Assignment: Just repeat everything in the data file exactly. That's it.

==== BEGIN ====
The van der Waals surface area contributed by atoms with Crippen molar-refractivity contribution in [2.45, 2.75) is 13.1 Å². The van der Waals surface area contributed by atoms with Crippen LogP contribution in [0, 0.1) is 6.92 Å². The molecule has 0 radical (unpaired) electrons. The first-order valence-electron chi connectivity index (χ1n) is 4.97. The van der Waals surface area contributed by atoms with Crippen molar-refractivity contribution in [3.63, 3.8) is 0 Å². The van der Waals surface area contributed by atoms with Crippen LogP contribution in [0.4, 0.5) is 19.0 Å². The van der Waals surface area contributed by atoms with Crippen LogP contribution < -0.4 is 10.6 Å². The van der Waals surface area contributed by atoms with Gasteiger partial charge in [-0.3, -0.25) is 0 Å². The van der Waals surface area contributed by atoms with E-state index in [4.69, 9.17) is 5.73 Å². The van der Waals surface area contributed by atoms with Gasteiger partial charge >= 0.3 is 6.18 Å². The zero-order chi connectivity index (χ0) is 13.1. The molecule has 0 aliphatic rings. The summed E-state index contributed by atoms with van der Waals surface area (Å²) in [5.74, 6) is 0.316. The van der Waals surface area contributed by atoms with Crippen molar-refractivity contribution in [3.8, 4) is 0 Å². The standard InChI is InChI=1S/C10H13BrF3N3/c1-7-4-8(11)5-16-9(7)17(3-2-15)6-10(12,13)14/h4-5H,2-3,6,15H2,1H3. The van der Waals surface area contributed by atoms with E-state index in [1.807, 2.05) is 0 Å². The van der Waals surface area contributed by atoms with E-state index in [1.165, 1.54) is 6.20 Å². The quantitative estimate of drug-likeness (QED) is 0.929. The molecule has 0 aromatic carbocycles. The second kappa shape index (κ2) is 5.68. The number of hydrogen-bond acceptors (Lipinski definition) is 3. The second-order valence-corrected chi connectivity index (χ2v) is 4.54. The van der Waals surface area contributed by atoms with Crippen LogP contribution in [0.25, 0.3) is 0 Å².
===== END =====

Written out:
The van der Waals surface area contributed by atoms with Crippen molar-refractivity contribution in [2.45, 2.75) is 13.1 Å². The van der Waals surface area contributed by atoms with Crippen LogP contribution in [0, 0.1) is 6.92 Å². The molecule has 0 radical (unpaired) electrons. The first-order valence-electron chi connectivity index (χ1n) is 4.97. The van der Waals surface area contributed by atoms with Crippen molar-refractivity contribution in [3.63, 3.8) is 0 Å². The van der Waals surface area contributed by atoms with Crippen LogP contribution in [0.4, 0.5) is 19.0 Å². The van der Waals surface area contributed by atoms with Crippen LogP contribution < -0.4 is 10.6 Å². The van der Waals surface area contributed by atoms with Gasteiger partial charge in [-0.3, -0.25) is 0 Å². The van der Waals surface area contributed by atoms with E-state index in [4.69, 9.17) is 5.73 Å². The van der Waals surface area contributed by atoms with Gasteiger partial charge >= 0.3 is 6.18 Å². The zero-order chi connectivity index (χ0) is 13.1. The molecule has 0 aliphatic rings. The summed E-state index contributed by atoms with van der Waals surface area (Å²) in [5.74, 6) is 0.316. The van der Waals surface area contributed by atoms with Crippen molar-refractivity contribution in [3.8, 4) is 0 Å². The standard InChI is InChI=1S/C10H13BrF3N3/c1-7-4-8(11)5-16-9(7)17(3-2-15)6-10(12,13)14/h4-5H,2-3,6,15H2,1H3. The van der Waals surface area contributed by atoms with E-state index in [1.807, 2.05) is 0 Å². The van der Waals surface area contributed by atoms with E-state index in [1.165, 1.54) is 6.20 Å². The quantitative estimate of drug-likeness (QED) is 0.929. The molecule has 0 aromatic carbocycles. The second kappa shape index (κ2) is 5.68. The number of hydrogen-bond acceptors (Lipinski definition) is 3. The second-order valence-corrected chi connectivity index (χ2v) is 4.54. The van der Waals surface area contributed by atoms with Crippen LogP contribution in [0.25, 0.3) is 0 Å².